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Today is a shameful day for my City. To be sure, it’s a shameful day for society, in general.

On this day, folks in Baltimore and people around the world gather at the Pimlico Race Course and around television sets to watch the exploitation of horses in the Preakness Stakes, the second race of the (in)famous Triple Crown.

Behind this largely popular “sporting event” are some deep, dark secrets which the multi-billion dollar horse racing industry works diligently to keep under wraps. I ask you, therefore, are you ready and willing to speak up for the horses?


The Cruelty of Horse Racing

When you think about it, the realities of horse racing are largely private. What the public views is only a brief glimpse into the life of horse racing—one short race amid years of build up—yet at each phase in a race horses’ life, there’s cruelty abound, year-round.


In my day-to-day life, the term “stud” is generally intended a compliment. In the world of horse racing, however, a stud is a prison sentence. Stud horses are confined to a life of breeding.

Thousands of thoroughbreds (horses of a pure breed) are bred each year. According to The Horse Fund, only 5-10% of horses bred for racing ever see a race course. The remaining 90-95% are “disposed” of, typically meaning they’re either surrendered to equally abusive situations or slaughtered. Glue or dog food, anyone?



The horses selected for racing begin training so early in their lives (around one and a half years old) that their bone structure will not even be fully developed—a serious problem for their health. Is this really necessary? Well, equine veterinarian Dr. Sheila Lyons has been quoted saying,

Pushing these immature 2 year old horses for speed before they have reached physical and mental maturity is recklessly dangerous and systematically damaging for the animal while also proving to be unreliable for the prospective buyers as a predictor of future racing ability. (Source.)

So we understand that beginning training while a horse is still young is risky for the horse and yet offers little return in terms of performance. Thus, the dangerously early start, sadly, doesn’t preclude further additional training abuse.

Now, baseball gets a bad rap for players using performance enhancement drugs. I bet you didn’t realize that a similar issue is rampant in the horse racing industry. Indeed, owners are illegally drugging their horses for the sake of performance enhancement or just to mask injuries. It’s such a problem, in fact, that the Horse Fund quoted one reporter speaking bluntly, “[f]inding an American racehorse trained on the traditional hay, oats, and water probably would be impossible.”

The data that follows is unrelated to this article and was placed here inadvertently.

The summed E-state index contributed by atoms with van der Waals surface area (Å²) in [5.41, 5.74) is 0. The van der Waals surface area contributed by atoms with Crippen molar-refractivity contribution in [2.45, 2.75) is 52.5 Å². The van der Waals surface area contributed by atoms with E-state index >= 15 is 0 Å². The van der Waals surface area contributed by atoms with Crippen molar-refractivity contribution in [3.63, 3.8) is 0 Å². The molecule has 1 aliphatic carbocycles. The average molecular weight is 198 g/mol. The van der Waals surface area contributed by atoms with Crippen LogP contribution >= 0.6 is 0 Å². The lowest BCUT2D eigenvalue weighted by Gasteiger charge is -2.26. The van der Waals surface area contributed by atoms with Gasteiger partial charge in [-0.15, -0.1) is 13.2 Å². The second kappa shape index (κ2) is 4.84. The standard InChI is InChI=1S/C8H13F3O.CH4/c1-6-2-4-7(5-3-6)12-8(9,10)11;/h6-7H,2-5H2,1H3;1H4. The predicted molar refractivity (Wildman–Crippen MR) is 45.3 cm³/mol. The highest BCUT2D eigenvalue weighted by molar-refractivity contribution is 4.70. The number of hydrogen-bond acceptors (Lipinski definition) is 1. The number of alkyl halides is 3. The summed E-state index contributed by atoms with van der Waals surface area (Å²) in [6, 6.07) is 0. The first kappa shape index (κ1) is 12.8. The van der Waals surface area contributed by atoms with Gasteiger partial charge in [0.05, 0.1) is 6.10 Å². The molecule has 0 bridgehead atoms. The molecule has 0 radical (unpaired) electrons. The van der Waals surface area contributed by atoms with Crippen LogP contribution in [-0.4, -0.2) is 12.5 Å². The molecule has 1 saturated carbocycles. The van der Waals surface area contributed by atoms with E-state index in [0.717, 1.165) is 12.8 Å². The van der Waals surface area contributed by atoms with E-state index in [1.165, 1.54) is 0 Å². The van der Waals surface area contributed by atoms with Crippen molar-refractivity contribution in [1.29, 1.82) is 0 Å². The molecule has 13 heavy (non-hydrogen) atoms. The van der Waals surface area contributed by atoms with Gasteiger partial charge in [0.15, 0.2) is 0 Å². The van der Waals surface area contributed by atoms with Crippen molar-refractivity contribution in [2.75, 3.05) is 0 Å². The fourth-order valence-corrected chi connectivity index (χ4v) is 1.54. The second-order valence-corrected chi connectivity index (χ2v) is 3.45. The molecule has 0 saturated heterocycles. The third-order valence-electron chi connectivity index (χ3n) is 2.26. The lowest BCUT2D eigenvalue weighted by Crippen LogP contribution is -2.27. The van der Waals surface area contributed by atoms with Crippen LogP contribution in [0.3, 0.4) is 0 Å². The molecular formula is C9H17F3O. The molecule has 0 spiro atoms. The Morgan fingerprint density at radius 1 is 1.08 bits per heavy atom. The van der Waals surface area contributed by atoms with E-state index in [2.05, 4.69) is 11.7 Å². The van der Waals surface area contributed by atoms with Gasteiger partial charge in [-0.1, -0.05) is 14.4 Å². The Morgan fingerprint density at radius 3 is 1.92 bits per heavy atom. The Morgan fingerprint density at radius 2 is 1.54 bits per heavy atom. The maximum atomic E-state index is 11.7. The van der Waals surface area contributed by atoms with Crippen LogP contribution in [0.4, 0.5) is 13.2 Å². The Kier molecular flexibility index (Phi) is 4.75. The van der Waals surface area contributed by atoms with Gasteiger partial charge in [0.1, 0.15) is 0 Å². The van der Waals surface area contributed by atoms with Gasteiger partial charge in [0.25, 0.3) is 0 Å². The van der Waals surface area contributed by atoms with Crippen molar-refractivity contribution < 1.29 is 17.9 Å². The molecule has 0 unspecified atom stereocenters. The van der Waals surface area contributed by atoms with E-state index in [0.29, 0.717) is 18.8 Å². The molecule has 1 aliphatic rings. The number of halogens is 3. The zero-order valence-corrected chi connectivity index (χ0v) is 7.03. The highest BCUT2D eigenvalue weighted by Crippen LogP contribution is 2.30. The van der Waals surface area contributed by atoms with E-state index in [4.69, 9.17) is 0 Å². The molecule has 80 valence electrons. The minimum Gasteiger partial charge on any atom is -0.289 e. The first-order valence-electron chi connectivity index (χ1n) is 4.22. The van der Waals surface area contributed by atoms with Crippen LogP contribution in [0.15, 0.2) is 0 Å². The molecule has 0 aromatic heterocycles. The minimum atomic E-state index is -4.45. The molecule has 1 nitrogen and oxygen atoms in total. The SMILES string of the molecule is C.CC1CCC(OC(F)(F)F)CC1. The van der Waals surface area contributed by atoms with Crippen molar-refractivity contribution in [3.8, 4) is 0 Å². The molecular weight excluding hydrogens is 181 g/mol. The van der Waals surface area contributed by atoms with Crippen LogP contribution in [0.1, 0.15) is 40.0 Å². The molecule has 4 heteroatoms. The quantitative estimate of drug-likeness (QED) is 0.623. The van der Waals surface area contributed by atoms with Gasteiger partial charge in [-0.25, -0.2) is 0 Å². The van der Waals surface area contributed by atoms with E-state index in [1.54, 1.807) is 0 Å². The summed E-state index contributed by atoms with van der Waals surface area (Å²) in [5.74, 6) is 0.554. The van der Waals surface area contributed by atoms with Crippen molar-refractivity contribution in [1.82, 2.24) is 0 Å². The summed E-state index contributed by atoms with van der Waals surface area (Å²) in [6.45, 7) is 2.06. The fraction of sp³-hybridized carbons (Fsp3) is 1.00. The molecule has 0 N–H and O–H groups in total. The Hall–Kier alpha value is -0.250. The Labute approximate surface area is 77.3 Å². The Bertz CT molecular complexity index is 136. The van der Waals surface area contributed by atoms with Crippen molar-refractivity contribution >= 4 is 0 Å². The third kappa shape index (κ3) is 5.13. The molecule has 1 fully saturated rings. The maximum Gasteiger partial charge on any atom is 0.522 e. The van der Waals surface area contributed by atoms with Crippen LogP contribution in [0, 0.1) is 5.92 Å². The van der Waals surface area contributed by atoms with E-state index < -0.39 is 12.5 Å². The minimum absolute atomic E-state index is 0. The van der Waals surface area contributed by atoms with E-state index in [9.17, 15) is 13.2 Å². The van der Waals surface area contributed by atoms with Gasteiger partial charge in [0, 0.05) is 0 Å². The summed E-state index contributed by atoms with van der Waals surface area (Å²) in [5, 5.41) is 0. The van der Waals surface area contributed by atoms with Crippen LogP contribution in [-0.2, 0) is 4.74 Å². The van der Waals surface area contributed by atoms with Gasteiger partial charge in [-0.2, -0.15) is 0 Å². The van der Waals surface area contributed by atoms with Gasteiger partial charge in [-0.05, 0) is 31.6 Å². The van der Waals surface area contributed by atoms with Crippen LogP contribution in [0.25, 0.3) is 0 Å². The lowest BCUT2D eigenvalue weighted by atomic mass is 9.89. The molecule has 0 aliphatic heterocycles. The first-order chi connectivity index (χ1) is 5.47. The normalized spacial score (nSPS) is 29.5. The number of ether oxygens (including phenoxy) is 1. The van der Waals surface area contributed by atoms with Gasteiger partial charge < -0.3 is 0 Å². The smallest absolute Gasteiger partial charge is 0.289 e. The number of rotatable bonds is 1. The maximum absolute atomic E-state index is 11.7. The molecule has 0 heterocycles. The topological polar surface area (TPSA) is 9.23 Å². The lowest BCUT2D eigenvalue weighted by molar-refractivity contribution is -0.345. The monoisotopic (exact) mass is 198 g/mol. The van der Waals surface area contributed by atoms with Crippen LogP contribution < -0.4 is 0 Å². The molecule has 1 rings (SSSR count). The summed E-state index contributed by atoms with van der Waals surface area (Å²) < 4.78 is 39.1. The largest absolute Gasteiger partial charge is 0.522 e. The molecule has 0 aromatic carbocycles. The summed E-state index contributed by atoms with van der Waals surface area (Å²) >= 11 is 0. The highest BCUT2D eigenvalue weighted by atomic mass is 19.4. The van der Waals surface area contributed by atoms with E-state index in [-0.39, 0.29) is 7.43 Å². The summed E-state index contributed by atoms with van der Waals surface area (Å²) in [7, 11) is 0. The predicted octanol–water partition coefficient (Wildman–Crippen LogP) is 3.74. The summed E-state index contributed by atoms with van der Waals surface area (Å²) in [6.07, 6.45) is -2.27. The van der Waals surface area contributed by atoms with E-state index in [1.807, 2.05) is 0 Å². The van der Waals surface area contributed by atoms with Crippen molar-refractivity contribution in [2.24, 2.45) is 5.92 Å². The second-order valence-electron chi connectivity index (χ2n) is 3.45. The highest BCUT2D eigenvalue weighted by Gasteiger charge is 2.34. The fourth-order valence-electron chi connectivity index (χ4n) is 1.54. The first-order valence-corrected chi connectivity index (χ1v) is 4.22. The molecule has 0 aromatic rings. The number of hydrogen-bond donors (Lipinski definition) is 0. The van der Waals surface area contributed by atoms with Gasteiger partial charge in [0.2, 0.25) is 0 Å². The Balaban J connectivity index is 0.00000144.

So, what complicated cocktails of drugs, exactly, are being injected into horses? Well, some possibilities could include anything from “bronchodilators to widen air passages, hormones to increase oxygen, cone snail or cobra venom injected into a horse’s joints to ease pain and stiffness, and a “milkshake” of baking soda, sugar, and electrolytes delivered through a tube in the horse’s nose to increase carbon dioxide in the horse’s bloodstream to make them less tired“…just to name a few. In fact, it’s estimated that there may be thousands (yes, thousands) of different drugs being given to race horses. And if that’s not alarming enough, consider that some horses even have batteries hidden in their skin to administer an electric shock when they’re not going fast enough. Yep.

Beyond the drug use, the standard whipping remains a significant problem. Though there are apparently penalties for “excessive whipping” (but, I mean, is one whip of the jockey’s crop not excessive?), most horses are whipped an average of 30 times a race. It’s curious that this practice continues despite potentially crippling effects, as was scrutinized about the jockey who whipped American Pharoah 32 times in the Kentucky Derby.

The Dangers of Racing

Horse racing, where injuries can often be fatal, is extremely dangerous for horses. Being in the race alone is a risk, as injured or unfit horses are often pressed forward rather than allowed the time needed to heal. NPR reports on a study of horse racing practices, which found, “horsemen are tempted to just act badly, to not take into consideration the health of their horse,” quoting Walt Bogdanich. “You can either turn out a horse for two weeks and let him heal on his own, or you can give him a few shots and run him back in seven days and maybe hit the board in third place and get enough money to pay for three more months in training. So those were the sort of choices that were offered…” And here we’re talking just about injuries before the race even starts.

As the Wikipedia entry on racehorse injuries so bluntly begins, “[r]acehorse injuries and fatalities are a side effect of training and competition.” That line is delivered so matter-of-fact that is seems unquestionable. But why is this an accepted reality?